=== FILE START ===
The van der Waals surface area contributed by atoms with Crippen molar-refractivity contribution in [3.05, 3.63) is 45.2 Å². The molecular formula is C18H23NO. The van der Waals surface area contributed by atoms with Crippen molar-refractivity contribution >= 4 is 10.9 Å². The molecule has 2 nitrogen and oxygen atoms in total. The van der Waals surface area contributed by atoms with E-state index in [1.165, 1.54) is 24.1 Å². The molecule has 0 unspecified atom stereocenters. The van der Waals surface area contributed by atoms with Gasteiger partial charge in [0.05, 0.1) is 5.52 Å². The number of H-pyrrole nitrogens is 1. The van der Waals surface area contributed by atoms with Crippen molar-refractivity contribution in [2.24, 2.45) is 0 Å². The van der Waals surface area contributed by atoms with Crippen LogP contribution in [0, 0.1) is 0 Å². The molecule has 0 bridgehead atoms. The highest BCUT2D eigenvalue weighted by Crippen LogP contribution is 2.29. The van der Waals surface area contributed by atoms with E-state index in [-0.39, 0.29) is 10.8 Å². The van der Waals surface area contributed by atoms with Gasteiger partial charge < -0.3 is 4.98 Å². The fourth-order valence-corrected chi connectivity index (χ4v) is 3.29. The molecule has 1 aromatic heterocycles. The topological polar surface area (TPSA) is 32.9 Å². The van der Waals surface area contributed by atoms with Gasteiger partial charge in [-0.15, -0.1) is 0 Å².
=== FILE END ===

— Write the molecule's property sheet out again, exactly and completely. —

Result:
The van der Waals surface area contributed by atoms with Crippen molar-refractivity contribution in [3.05, 3.63) is 45.2 Å². The molecular formula is C18H23NO. The van der Waals surface area contributed by atoms with Crippen molar-refractivity contribution >= 4 is 10.9 Å². The molecule has 2 nitrogen and oxygen atoms in total. The van der Waals surface area contributed by atoms with E-state index in [1.165, 1.54) is 24.1 Å². The molecule has 0 unspecified atom stereocenters. The van der Waals surface area contributed by atoms with Gasteiger partial charge in [0.05, 0.1) is 5.52 Å². The number of H-pyrrole nitrogens is 1. The van der Waals surface area contributed by atoms with Crippen molar-refractivity contribution in [2.24, 2.45) is 0 Å². The van der Waals surface area contributed by atoms with Crippen LogP contribution in [0, 0.1) is 0 Å². The molecule has 0 bridgehead atoms. The highest BCUT2D eigenvalue weighted by Crippen LogP contribution is 2.29. The van der Waals surface area contributed by atoms with E-state index in [-0.39, 0.29) is 10.8 Å². The van der Waals surface area contributed by atoms with Gasteiger partial charge < -0.3 is 4.98 Å². The fourth-order valence-corrected chi connectivity index (χ4v) is 3.29. The molecule has 1 aromatic heterocycles. The topological polar surface area (TPSA) is 32.9 Å². The van der Waals surface area contributed by atoms with Gasteiger partial charge in [-0.15, -0.1) is 0 Å².